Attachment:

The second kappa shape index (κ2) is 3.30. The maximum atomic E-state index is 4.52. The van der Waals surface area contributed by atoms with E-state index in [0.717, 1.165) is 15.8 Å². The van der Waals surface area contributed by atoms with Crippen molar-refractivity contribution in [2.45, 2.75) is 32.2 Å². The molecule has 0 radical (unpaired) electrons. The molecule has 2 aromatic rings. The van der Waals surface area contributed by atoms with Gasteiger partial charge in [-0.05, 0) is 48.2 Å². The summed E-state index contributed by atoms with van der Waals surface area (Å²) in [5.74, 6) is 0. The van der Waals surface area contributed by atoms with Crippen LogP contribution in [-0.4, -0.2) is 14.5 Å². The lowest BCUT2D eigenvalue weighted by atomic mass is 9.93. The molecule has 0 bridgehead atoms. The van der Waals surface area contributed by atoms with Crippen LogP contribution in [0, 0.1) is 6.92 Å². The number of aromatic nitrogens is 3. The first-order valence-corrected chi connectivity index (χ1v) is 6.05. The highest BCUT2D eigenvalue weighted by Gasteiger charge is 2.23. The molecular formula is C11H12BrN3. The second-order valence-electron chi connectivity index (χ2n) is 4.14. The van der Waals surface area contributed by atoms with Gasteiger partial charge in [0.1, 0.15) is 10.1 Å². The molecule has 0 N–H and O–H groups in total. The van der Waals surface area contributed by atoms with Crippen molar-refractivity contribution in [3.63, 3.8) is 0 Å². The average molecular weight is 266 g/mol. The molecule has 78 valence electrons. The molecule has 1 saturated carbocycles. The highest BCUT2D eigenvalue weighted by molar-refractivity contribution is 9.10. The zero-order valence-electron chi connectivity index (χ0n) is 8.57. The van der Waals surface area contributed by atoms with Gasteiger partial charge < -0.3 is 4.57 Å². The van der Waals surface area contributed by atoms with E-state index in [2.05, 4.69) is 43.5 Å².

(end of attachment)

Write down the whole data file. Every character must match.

The second kappa shape index (κ2) is 3.30. The maximum atomic E-state index is 4.52. The van der Waals surface area contributed by atoms with E-state index in [0.717, 1.165) is 15.8 Å². The van der Waals surface area contributed by atoms with Crippen molar-refractivity contribution in [2.45, 2.75) is 32.2 Å². The molecule has 0 radical (unpaired) electrons. The molecule has 2 aromatic rings. The van der Waals surface area contributed by atoms with Gasteiger partial charge in [-0.05, 0) is 48.2 Å². The summed E-state index contributed by atoms with van der Waals surface area (Å²) in [5.74, 6) is 0. The van der Waals surface area contributed by atoms with Crippen LogP contribution in [-0.4, -0.2) is 14.5 Å². The lowest BCUT2D eigenvalue weighted by atomic mass is 9.93. The molecule has 0 bridgehead atoms. The van der Waals surface area contributed by atoms with Crippen LogP contribution in [0, 0.1) is 6.92 Å². The number of aromatic nitrogens is 3. The first-order valence-corrected chi connectivity index (χ1v) is 6.05. The highest BCUT2D eigenvalue weighted by Gasteiger charge is 2.23. The molecular formula is C11H12BrN3. The second-order valence-electron chi connectivity index (χ2n) is 4.14. The van der Waals surface area contributed by atoms with Gasteiger partial charge in [0.1, 0.15) is 10.1 Å². The molecule has 0 N–H and O–H groups in total. The van der Waals surface area contributed by atoms with Crippen molar-refractivity contribution in [3.63, 3.8) is 0 Å². The average molecular weight is 266 g/mol. The molecule has 78 valence electrons. The molecule has 1 saturated carbocycles. The highest BCUT2D eigenvalue weighted by molar-refractivity contribution is 9.10. The zero-order valence-electron chi connectivity index (χ0n) is 8.57. The van der Waals surface area contributed by atoms with Gasteiger partial charge < -0.3 is 4.57 Å². The van der Waals surface area contributed by atoms with E-state index in [2.05, 4.69) is 43.5 Å².